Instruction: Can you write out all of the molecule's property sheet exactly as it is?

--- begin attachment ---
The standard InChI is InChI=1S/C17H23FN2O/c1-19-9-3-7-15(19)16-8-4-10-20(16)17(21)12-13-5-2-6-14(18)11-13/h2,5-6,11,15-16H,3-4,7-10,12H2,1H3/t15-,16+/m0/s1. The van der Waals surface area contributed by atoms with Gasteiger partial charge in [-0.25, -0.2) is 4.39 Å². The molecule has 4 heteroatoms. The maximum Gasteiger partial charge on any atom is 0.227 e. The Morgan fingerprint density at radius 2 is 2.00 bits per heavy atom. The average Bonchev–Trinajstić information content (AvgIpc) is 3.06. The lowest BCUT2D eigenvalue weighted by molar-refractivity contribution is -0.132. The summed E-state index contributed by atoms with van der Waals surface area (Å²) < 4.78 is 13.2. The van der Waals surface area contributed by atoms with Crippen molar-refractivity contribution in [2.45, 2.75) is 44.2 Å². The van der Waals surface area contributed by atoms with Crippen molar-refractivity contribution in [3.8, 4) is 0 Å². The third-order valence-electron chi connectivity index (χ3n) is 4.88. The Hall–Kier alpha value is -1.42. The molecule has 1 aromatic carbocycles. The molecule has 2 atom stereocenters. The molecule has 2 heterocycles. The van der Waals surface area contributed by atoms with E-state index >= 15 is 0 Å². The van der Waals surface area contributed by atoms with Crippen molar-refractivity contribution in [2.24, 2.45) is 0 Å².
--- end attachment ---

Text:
The standard InChI is InChI=1S/C17H23FN2O/c1-19-9-3-7-15(19)16-8-4-10-20(16)17(21)12-13-5-2-6-14(18)11-13/h2,5-6,11,15-16H,3-4,7-10,12H2,1H3/t15-,16+/m0/s1. The van der Waals surface area contributed by atoms with Gasteiger partial charge in [-0.25, -0.2) is 4.39 Å². The molecule has 4 heteroatoms. The maximum Gasteiger partial charge on any atom is 0.227 e. The Morgan fingerprint density at radius 2 is 2.00 bits per heavy atom. The average Bonchev–Trinajstić information content (AvgIpc) is 3.06. The lowest BCUT2D eigenvalue weighted by molar-refractivity contribution is -0.132. The summed E-state index contributed by atoms with van der Waals surface area (Å²) < 4.78 is 13.2. The van der Waals surface area contributed by atoms with Crippen molar-refractivity contribution in [2.45, 2.75) is 44.2 Å². The van der Waals surface area contributed by atoms with Crippen molar-refractivity contribution in [3.8, 4) is 0 Å². The third-order valence-electron chi connectivity index (χ3n) is 4.88. The Hall–Kier alpha value is -1.42. The molecule has 1 aromatic carbocycles. The molecule has 2 atom stereocenters. The molecule has 2 heterocycles. The van der Waals surface area contributed by atoms with E-state index >= 15 is 0 Å². The van der Waals surface area contributed by atoms with Crippen molar-refractivity contribution in [2.24, 2.45) is 0 Å².